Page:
Republicans might choose a Latino politician to stand as their vice presidential nominee, but my hunch is that actual Latino voters will sense that opportunism from a mile away.
Ta-Nehisi Coates does a great job of debunking the idea—which has become prevalent on the right, in the wake of Trayvon Martin and surrounding activism—that African American leaders are somehow indifferent to crime within their communities. With a simple Google search, he offers examples—drawn from the last three years—of rallies and protests in support of efforts to curtail violence in predominantly black neighborhoods. Here he is with a little commentary:
For as distasteful as they might seem to the public, earmarks—when used in moderation—are an important part of the legislative process. They make compromise easier, and bolster the status of elected officials by giving them the ability to directly help their districts. Railing against earmarks makes for good politics, but as we’ve seen with congressional Republicans over the last year, it doesn’t actually improve governance. Which is why I’m glad to see that some Republicans are reconsidering their opposition:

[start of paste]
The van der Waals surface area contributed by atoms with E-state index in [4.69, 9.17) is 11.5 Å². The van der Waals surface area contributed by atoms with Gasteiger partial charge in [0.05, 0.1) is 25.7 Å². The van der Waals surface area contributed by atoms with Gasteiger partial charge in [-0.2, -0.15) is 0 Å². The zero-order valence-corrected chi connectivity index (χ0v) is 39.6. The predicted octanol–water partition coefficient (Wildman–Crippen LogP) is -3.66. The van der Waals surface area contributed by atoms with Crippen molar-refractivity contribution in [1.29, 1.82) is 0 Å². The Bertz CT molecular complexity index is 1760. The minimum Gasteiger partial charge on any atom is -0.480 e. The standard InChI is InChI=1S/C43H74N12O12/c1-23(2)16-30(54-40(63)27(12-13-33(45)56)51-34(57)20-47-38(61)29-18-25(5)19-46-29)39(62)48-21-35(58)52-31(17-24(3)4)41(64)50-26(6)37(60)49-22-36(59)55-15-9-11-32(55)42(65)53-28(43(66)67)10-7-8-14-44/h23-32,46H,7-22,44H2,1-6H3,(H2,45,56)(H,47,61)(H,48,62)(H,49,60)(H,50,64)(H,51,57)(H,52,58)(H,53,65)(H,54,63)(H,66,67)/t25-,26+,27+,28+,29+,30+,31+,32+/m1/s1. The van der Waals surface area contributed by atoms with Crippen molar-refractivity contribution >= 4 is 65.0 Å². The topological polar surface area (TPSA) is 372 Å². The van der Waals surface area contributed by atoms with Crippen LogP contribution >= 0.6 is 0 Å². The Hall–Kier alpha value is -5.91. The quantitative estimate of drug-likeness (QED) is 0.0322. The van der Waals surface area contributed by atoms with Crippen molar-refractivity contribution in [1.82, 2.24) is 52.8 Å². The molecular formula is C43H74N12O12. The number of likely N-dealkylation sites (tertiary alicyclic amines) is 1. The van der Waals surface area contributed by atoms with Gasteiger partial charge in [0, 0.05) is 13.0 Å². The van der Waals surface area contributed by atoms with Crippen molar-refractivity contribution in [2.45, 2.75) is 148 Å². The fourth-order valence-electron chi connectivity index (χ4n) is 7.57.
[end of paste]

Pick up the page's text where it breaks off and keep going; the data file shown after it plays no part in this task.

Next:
It’s always an open question as to whether Beltway-based controversies spread out to the public at large. Etch A Sketch is an incredibly apt way of describing Mitt Romney’s persona, but so far, the comment has gone unnoticed by those who don’t follow politics for entertainment or for a living (two overlapping spheres).